Living with Strabismus

If caught early on, a child with strabismus can lead a relatively normal life. While I can't speak to more severe cases, I can say that my education and work has been minimally affected by my condition. I do have reading glasses to help with eye strain when reading or staring into a computer for long periods, but I am otherwise not inhibited. My eyes do fatigue more easily than most, but I find it is mostly when reading or staring at a screen close up, rather than every day looking around. I also suffer from migraines, but thankfully I get far fewer in my adulthood than I did as a child. I'm not sure if there is any correlation between strabismus and migraines or if some of my more minor headaches are from strabismus. I am also sensitive to light (common among red heads with pale eyes), which can often trigger a migraine and/or eye strain (because I have to squint a lot) resulting in my eye wandering more frequently.

Do you have strabismus or know some one who does?

See results

Comments

    0 of 8192 characters used
    Post Comment

    • roofsails profile image

      John Roofs 

      4 years ago from London, UK

      Thanks for writing this useful articles. This article help the people who has suffered from strabismus.

    • Lacey Taplin profile imageAUTHOR

      Lacey Taplin 

      5 years ago from Highlands Ranch, CO

      Thanks for reading and voting!

    • NornsMercy profile image

      Chace 

      5 years ago from Charlotte, NC

      This was really interesting to read! I know my father had strabismus when he was little (he got it corrected somehow I think...), but I never knew what it was called until just now. Voted awesome and interesting! Love your photos! :)

    • Lacey Taplin profile imageAUTHOR

      Lacey Taplin 

      5 years ago from Highlands Ranch, CO

      Thanks for reading! From what I gathered in my research, different techniques are used for different manifestations. It may be something to ask the ophthalmologist about in conjunction with her glasses. Best of luck to you and your little one!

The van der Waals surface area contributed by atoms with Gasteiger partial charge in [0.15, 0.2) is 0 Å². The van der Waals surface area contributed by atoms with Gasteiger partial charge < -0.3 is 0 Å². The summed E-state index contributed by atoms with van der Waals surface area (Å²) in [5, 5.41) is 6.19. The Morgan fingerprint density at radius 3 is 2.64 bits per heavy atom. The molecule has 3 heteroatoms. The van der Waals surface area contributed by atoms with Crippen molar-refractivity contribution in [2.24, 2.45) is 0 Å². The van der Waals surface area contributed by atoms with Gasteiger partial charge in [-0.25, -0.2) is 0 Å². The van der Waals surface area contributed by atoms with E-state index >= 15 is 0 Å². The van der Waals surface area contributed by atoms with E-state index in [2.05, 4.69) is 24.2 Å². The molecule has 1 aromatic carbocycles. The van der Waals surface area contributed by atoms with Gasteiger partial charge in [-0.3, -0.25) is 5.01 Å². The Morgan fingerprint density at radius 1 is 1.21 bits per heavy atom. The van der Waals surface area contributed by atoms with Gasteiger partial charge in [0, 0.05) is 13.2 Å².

• lisa42 profile image

      lisa42 

      5 years ago from Sacramento

      Good overview of the condition. My daughter has strabismus and has been wearing glasses since she was about a year old. I've never heard of pencil pushups. Maybe that's something the ophthalmologist will suggest later.

    working

    This website uses cookies

    As a user in the EEA, your approval is needed on a few things. To provide a better website experience, hubpages.com uses cookies (and other similar technologies) and may collect, process, and share personal data. Please choose which areas of our service you consent to our doing so.

    For more information on managing or withdrawing consents and how we handle data, visit our Privacy Policy at: https://hubpages.com/privacy-policy#gdpr

    Show Details
    Necessary
    HubPages Device IDThis is used to identify particular browsers or devices when the access the service, and is used for security reasons.
    LoginThis is necessary to sign in to the HubPages Service.
    Google RecaptchaThis is used to prevent bots and spam. (Privacy Policy)
    AkismetThis is used to detect comment spam. (Privacy Policy)
    HubPages Google AnalyticsThis is used to provide data on traffic to our website, all personally identifyable data is anonymized. (Privacy Policy)
    HubPages Traffic PixelThis is used to collect data on traffic to articles and other pages on our site. Unless you are signed in to a HubPages account, all personally identifiable information is anonymized.
    Amazon Web ServicesThis is a cloud services platform that we used to host our service. (Privacy Policy)
    CloudflareThis is a cloud CDN service that we use to efficiently deliver files required for our service to operate such as javascript, cascading style sheets, images, and videos. (Privacy Policy)
    Google Hosted LibrariesJavascript software libraries such as jQuery are loaded at endpoints on the googleapis.com or gstatic.com domains, for performance and efficiency reasons. (Privacy Policy)